CMO Profiles for Success Look Like This
Most U.S. CMOs are female, all American CMOs are raised here, less than a third have educations beyond bachelor’s degrees and they’ve worked at the companies five years before they spearhead marketing efforts, according to research released today by Act-On Software.
The “CMO Index Report” also compares and contrasts U.S. CMOs with those from the U.K.
The announcement about the research states: “The study, which drew on data from the FTSE 100 (a share index of the 100 U.K. companies with the highest market capitalization) and the Inc. 500 list of mid-market companies (businesses with a revenue range of [$50 million to $1 billion], employee size of 100-10,000), sought to clarify and understand what the modern CMO looks like — their typical background, their qualifications, their pedigree; [by examining] about 70 CMOs (or equivalent titles) in the U.S., about 80 in the U.K.”
Here are the key takeaways from Act-On’s report:
Gender Matters to Career Advancement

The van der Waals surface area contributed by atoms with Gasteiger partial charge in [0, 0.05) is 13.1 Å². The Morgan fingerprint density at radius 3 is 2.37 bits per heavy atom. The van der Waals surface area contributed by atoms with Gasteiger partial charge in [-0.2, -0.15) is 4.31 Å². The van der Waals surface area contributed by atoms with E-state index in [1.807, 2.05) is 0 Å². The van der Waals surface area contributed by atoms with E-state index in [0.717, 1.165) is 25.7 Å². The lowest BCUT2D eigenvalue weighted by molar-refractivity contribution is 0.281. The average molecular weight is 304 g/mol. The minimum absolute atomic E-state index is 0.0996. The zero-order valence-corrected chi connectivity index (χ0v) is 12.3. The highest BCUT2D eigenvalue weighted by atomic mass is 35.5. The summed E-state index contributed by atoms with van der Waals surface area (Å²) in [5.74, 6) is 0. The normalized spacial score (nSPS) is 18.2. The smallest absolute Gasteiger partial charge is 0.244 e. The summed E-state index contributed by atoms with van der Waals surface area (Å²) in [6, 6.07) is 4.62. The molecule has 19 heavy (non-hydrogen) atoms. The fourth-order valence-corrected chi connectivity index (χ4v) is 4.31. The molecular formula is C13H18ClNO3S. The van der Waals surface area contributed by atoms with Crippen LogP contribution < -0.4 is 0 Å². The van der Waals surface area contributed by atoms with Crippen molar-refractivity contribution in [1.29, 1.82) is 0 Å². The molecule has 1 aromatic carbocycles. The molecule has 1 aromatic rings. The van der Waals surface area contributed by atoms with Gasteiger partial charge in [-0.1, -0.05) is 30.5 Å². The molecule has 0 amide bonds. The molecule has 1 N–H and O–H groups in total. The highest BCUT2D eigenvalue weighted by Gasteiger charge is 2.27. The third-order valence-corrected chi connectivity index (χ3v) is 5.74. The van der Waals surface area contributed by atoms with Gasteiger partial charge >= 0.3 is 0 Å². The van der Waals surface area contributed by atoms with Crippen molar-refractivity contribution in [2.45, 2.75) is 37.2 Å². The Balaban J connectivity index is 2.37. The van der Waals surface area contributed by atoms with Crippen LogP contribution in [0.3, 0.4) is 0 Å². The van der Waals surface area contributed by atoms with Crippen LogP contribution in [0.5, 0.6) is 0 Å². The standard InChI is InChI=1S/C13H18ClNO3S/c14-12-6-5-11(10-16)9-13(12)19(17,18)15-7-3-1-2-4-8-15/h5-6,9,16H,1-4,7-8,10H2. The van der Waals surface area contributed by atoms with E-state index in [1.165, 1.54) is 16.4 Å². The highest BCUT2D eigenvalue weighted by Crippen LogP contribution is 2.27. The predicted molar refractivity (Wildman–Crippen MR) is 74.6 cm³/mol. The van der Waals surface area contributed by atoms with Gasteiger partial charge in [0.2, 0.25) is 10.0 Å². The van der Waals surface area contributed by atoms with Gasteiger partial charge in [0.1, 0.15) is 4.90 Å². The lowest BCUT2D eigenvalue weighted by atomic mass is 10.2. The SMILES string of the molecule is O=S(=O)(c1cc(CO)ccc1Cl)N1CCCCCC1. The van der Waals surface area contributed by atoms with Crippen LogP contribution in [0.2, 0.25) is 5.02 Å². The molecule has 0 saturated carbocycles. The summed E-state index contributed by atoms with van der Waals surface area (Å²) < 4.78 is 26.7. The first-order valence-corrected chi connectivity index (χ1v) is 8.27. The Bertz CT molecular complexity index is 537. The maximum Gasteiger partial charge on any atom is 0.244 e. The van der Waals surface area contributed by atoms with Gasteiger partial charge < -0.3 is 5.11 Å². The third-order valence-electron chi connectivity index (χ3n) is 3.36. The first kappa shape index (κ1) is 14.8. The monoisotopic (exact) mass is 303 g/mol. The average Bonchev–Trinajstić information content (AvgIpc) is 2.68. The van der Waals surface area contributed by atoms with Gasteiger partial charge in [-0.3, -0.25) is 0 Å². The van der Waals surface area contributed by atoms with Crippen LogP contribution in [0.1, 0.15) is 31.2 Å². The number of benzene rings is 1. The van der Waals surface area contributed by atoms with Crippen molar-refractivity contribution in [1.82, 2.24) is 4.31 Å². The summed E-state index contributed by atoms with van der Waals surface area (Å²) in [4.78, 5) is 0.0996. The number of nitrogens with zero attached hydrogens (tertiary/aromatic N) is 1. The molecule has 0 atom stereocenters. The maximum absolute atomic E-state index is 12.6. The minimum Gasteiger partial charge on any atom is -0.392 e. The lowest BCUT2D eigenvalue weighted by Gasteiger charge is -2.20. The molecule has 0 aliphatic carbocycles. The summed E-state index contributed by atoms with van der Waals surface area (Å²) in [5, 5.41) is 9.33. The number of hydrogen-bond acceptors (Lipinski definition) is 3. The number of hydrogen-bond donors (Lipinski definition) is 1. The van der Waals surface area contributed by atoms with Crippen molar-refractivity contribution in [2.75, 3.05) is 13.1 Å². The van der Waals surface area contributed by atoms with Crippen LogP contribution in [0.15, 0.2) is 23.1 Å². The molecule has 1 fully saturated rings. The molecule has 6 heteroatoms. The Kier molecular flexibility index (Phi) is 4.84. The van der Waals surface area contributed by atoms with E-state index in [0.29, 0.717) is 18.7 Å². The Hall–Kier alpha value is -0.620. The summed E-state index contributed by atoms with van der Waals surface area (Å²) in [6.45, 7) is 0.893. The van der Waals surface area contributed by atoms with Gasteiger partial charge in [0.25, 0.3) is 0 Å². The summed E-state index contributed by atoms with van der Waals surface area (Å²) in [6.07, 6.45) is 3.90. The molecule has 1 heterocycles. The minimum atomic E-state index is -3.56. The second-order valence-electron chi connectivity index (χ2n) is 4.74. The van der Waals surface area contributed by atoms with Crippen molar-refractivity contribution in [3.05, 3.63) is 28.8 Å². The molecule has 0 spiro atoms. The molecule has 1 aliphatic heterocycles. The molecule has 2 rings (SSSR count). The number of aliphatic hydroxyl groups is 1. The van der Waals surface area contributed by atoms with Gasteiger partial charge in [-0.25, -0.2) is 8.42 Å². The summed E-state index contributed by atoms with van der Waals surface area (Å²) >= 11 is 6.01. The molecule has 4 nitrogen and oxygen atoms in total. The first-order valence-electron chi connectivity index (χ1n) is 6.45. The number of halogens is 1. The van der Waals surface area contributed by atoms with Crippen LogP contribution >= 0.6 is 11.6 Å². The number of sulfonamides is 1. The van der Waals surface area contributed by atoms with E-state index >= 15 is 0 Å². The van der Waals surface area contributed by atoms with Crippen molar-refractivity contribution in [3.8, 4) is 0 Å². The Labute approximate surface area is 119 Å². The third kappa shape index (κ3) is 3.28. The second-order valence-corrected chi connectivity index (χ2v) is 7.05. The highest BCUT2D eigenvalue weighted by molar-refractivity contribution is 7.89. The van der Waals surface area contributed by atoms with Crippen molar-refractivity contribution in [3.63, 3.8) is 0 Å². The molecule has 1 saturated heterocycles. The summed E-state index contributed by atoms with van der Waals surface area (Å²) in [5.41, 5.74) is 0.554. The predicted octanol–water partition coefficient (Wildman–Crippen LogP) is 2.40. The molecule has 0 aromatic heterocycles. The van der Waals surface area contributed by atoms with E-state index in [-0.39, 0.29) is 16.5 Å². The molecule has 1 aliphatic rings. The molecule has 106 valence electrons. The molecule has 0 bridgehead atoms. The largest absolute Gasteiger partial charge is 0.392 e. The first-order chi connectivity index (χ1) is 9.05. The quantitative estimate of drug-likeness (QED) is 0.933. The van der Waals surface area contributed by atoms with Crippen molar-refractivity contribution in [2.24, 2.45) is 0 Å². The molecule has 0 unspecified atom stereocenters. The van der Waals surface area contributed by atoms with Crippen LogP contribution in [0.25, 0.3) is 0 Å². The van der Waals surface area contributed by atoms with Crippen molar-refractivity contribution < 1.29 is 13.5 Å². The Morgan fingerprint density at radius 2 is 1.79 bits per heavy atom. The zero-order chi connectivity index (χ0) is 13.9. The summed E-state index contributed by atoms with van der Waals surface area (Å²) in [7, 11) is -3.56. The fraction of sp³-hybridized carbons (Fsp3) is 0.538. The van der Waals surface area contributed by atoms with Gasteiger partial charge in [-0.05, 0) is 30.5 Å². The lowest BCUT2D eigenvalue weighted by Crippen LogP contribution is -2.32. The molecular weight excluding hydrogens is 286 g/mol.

Act-On finds that women advance to the C-suite marketing position more often than men — with 56 percent of women holding the title of CMO at the examined U.S. firms.
Act-On’s announcement admits this is “higher than can often be expected for executive roles, and perhaps the result of larger conversations around corporate diversity.”
(In the U.K., though, it’s the inverse: 60 percent of the CMOs are men.)
Education Carries Weight
“[About] 30 percent of CMOs in the U.K. and U.S. have master’s certifications and higher,” according to the announcement.
Career Success Can Be a Waiting Game
U.S. CMOs work at their companies for about five years before being promoted, while British ones work twice as long. Act-On’s research announcement also states that before American CMOs join the companies where they eventually serve in the C-suite, they’ve worked at an average of four other firms.
Talent Is Often Homegrown, and Promoted From Within
“The majority of CMOs analyzed in the U.S. and U.K. are native to the two countries — 70 percent in the U.K. were British-born, 100 percent in the U.S. were American-born,” Act-On states.
Nearly all CMOs are elevated at their own companies, with agency experience “no longer much of a credential.”
What do you think, marketers?
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Related story: CMOs May Move to AI as TV, Global Ad Spend Dips